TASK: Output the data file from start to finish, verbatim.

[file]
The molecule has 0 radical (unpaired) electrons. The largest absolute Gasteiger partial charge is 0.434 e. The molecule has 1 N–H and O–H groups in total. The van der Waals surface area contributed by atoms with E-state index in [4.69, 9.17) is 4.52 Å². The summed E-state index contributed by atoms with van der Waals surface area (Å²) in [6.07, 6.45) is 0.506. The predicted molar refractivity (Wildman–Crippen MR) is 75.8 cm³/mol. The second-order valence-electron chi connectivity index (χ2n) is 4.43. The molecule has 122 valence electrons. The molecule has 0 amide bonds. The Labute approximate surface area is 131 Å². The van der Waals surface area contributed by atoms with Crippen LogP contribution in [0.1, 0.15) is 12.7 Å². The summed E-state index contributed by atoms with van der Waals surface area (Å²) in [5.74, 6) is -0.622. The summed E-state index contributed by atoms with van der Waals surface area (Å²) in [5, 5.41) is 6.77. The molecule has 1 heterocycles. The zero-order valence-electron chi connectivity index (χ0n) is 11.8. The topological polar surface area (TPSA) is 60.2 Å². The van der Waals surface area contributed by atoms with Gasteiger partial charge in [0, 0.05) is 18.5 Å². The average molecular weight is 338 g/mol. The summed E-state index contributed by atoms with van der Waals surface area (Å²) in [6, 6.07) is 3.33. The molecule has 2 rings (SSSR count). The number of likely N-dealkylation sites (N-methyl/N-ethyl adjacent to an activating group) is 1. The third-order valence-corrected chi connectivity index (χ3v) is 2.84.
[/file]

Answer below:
The molecule has 0 radical (unpaired) electrons. The largest absolute Gasteiger partial charge is 0.434 e. The molecule has 1 N–H and O–H groups in total. The van der Waals surface area contributed by atoms with E-state index in [4.69, 9.17) is 4.52 Å². The summed E-state index contributed by atoms with van der Waals surface area (Å²) in [6.07, 6.45) is 0.506. The predicted molar refractivity (Wildman–Crippen MR) is 75.8 cm³/mol. The second-order valence-electron chi connectivity index (χ2n) is 4.43. The molecule has 122 valence electrons. The molecule has 0 amide bonds. The Labute approximate surface area is 131 Å². The van der Waals surface area contributed by atoms with Crippen LogP contribution in [0.1, 0.15) is 12.7 Å². The summed E-state index contributed by atoms with van der Waals surface area (Å²) in [5.74, 6) is -0.622. The summed E-state index contributed by atoms with van der Waals surface area (Å²) in [5, 5.41) is 6.77. The molecule has 1 heterocycles. The zero-order valence-electron chi connectivity index (χ0n) is 11.8. The topological polar surface area (TPSA) is 60.2 Å². The van der Waals surface area contributed by atoms with Gasteiger partial charge in [0, 0.05) is 18.5 Å². The average molecular weight is 338 g/mol. The summed E-state index contributed by atoms with van der Waals surface area (Å²) in [6, 6.07) is 3.33. The molecule has 2 rings (SSSR count). The number of likely N-dealkylation sites (N-methyl/N-ethyl adjacent to an activating group) is 1. The third-order valence-corrected chi connectivity index (χ3v) is 2.84.